10. Influencers can help brands connect with underrepresented groups

Despite some big strides made in the name of representation, marginalized groups still struggle to see themselves reflected in various spaces, leading them to seek answers elsewhere. 

People of color trust influencers more than average, and are less swayed by traditional ads.

This signals a gap between conventional marketing tactics and the realities of diverse communities. This is voiced by Black women in the US, who are nearly three times more likely than the average American to say finding suitable hair products is difficult. 

Insights taken from influencer strategies can inform traditional ads, and brands creating targeted marketing campaigns should remember it’s all about quality representation, not just visibility.

11. Unlikely partnerships are opening up in sports

Other growth initiatives among marketing and content leaders include improving products and services, fostering innovation, and enhancing differentiation against competitors, which clever partnerships can help with. 

Cross-sector collaborations are worth considering. More people are watching sports on social platforms, especially combat sports, which have seen big jumps in engagement among unexpected demographics like mascara wearers and Forever 21 shoppers. And sports companies can look to TV streaming services as a way to diversify their fan base even more.

Over 1 in 5 consumers say live sports events are important when streaming TV.

Live content can make a big difference for TV platforms, and sports brands can use our data to find their niche in these spaces. Amazon Prime users most stand out for their interest in cricket and American football, for example, while Disney+ users are unique for engaging with skateboarding and ice hockey. 

12.  Luxury meets horror games for surprisingly stellar results

Another promising partnership marketers can tap into is one you might not expect: Luxury brands and horror/survival games. In fact, horror/survival gamers are twice as likely to want this kind of collaboration – that’s higher than gamers of any other genre.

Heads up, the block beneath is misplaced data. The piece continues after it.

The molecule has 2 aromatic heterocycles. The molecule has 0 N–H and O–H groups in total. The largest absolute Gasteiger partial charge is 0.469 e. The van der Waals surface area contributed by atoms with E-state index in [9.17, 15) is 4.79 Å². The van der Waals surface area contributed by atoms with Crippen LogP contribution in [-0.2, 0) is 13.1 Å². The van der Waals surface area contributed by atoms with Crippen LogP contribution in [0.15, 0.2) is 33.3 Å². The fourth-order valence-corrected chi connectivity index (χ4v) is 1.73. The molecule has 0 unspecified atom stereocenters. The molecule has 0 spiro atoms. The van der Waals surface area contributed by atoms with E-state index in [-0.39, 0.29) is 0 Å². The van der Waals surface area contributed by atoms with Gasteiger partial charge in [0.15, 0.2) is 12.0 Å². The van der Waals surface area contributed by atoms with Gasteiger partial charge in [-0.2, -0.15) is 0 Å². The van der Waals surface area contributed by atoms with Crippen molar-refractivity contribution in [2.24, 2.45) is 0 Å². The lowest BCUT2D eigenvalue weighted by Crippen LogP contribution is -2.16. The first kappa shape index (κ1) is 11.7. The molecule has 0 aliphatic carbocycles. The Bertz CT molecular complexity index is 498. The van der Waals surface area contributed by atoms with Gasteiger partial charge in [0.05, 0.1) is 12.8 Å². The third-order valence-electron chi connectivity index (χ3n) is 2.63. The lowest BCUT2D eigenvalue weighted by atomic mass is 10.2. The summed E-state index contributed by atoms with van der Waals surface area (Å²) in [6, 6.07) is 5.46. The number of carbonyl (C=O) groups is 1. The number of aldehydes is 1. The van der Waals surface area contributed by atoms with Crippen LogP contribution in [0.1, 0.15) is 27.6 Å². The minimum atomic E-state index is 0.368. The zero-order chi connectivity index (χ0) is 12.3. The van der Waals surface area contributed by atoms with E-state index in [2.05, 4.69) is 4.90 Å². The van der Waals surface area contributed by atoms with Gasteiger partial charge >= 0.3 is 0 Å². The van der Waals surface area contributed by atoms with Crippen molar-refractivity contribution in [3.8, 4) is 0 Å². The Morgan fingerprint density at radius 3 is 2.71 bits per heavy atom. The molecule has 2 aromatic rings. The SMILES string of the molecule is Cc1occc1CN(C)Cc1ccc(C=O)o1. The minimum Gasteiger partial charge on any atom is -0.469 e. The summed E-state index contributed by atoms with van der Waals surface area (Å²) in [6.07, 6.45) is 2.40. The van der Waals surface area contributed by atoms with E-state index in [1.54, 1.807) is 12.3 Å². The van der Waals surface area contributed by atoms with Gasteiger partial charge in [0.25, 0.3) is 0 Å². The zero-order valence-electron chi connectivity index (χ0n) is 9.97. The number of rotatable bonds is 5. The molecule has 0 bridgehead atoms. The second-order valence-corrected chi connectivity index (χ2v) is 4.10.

37% of Resident Evil players are interested in luxury and gaming collabs.

Among those interested in luxury and gaming partnerships, virtual fashion items for characters rank highest in popularity, followed by esports merchandise and gaming accessories, pointing to the many different directions these joint efforts can take.

If brands don’t want to go down the route of collabs, in-game ads could be a good option for certain product categories. Buyers of various drinks, cosmetics, and clothing brands are more inclined to watch these ads, with UNIQLO serving as a good example.

Our last thoughts on the top media trends of 2024

In a landscape as dynamic as media, getting all the insight you can on your target audience, and the industry as a whole, will help you communicate with confidence.

Opportunities are abundant; from the rise of smart products to the enduring influence of broadcast TV, or from the transformative power of AI to the potential of unlikely partnerships. It’s just a matter of uncovering these media trends with the right data. 

The global media landscape in 2024 Check it out

Written by

As a Trends Analyst at GWI, Elise is constantly on the hunt for the latest trends. But when she's not digging through data, you can often find her at the cinema, exploring the ways in which the latest films shape the cultural zeitgeist. Elise is a lover of storytelling, whether it be on screen or with data.